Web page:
Another benefit is that if you change the definition of a data object, then you only have to do it one time, as opposed to having to make those changes in all the processes in the project that define the same data object.

Note:

It is not advisable to change the data type of a project data object after deploying a BPM Project. This can cause problems when the Process Workspace tries to render the value of the instances created before changing the data type.

Note:

Avoid naming a project data object with the same name used for a process data object. If you name a process data object and a project data object with the same name, then the data associations editor does not allow you to access the project data object.

8.8.1 Business Indicators

When you mark a project data object as a business indicator the Process Engine stores its value in the Process Analytics databases. You can use this information to monitor the performance of your business processes.

For more information about Process Analytics, see Chapter 11, "Using Process Analytics".

8.8.2 Supported Data Types for Project Data Objects

You can set the type of a project data object to the following data types:

  • String

  • Int

  • Bool

  • Real

  • Decimal

  • Time

  • Interval

  • Binary

  • Component

8.9 Working with Project Data Objects

You can add new project data objects to the project you are working on. You can also edit or delete them.

8.9.1 How to Add a Project Data Object

To add a project data object:

  1. In the BPM Project Navigator, select a process from the Project whose project data object you want to edit.

  2. In the Structure window, right-click the Project Data Objects node.

  3. Select New.

  4. Provide a name to identify the new project data object.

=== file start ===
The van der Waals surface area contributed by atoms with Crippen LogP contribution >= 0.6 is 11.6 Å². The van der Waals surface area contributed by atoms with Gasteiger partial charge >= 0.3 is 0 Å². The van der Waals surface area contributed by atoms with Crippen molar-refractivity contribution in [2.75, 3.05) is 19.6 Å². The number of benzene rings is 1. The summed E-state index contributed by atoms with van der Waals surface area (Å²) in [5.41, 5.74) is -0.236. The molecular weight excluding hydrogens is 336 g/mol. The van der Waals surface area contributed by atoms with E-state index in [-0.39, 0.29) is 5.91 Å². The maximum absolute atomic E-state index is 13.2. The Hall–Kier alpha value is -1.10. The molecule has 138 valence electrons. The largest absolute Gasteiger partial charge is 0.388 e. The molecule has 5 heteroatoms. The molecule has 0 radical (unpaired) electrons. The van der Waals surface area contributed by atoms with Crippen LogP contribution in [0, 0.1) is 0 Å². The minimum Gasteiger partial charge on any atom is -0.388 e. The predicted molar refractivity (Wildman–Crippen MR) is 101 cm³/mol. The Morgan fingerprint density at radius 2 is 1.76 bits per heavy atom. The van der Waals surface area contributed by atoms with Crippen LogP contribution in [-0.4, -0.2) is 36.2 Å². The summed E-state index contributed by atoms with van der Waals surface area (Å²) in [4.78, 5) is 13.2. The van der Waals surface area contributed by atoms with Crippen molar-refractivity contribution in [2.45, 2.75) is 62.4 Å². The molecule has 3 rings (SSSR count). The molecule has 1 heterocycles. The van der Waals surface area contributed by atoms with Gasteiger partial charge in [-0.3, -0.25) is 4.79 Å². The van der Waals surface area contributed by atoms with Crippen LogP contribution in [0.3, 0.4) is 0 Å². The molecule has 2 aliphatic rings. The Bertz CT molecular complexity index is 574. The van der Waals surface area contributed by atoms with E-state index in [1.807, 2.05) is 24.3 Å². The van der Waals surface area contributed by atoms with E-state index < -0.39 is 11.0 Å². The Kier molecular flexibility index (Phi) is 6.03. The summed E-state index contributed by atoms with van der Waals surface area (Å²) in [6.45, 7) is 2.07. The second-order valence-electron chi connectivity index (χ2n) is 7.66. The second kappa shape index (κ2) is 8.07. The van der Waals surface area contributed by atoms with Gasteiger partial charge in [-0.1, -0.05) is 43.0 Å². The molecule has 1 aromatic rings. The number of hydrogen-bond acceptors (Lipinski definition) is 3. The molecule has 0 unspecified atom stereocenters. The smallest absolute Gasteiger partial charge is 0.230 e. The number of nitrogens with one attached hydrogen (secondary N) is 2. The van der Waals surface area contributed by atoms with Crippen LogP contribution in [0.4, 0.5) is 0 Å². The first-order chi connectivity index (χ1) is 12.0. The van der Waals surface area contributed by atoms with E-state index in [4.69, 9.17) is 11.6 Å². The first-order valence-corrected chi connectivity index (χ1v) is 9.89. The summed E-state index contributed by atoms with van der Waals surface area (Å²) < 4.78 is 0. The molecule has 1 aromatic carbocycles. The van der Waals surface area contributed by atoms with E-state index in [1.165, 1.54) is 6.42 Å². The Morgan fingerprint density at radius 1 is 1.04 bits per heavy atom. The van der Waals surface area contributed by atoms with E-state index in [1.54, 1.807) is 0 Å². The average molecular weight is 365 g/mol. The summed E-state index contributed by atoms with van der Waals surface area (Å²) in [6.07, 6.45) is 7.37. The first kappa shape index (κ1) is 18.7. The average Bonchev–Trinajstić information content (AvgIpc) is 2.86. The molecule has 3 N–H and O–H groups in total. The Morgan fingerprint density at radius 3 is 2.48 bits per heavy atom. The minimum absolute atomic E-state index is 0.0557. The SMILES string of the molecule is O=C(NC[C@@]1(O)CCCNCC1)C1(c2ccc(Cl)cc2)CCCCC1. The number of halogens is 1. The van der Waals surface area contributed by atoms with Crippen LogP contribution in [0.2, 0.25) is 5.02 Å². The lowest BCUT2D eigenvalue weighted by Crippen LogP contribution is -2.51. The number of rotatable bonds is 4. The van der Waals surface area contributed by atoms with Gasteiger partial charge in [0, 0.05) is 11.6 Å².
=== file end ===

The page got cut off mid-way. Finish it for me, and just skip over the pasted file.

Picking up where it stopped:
Note:

    You cannot use the name of existing process data objects.

  5. Select a type.

    Available types are: String, Int, Real, Decimal, Bool, Time.

  6. Optionally, check Auto Initialize to initialize the project data object with a default value.

  7. Click OK.

Note:

You can also add process data object from the Data Object tree in the Simple Expression Builder, XPath Expression Builder, and Data Association Dialog.

8.9.2 How to Edit a Project Data Object

You can modify the name and type of an existing project data object.

To edit a project data object:

  1. In the BPM Project Navigator, select a process from the Project whose project data object you want to edit.

  2. In the Structure window, expand the Project Data Objects node.

  3. Right-click the project data object you want to edit.

  4. Select Edit.

    A dialog to edit the project data object properties appears.

  5. Make the changes you want.

  6. Click OK.

8.9.3 How to Delete a Project Data Object

You can delete a project data object that you do not use or need. If there are processes in your project that use the deleted project data object, then you must remove these references manually.

How to delete a project data object:

  1. In the BPM Project Navigator, select a process from the Project whose project data object you want to edit.

  2. In the BPM Project Navigator window, select a project.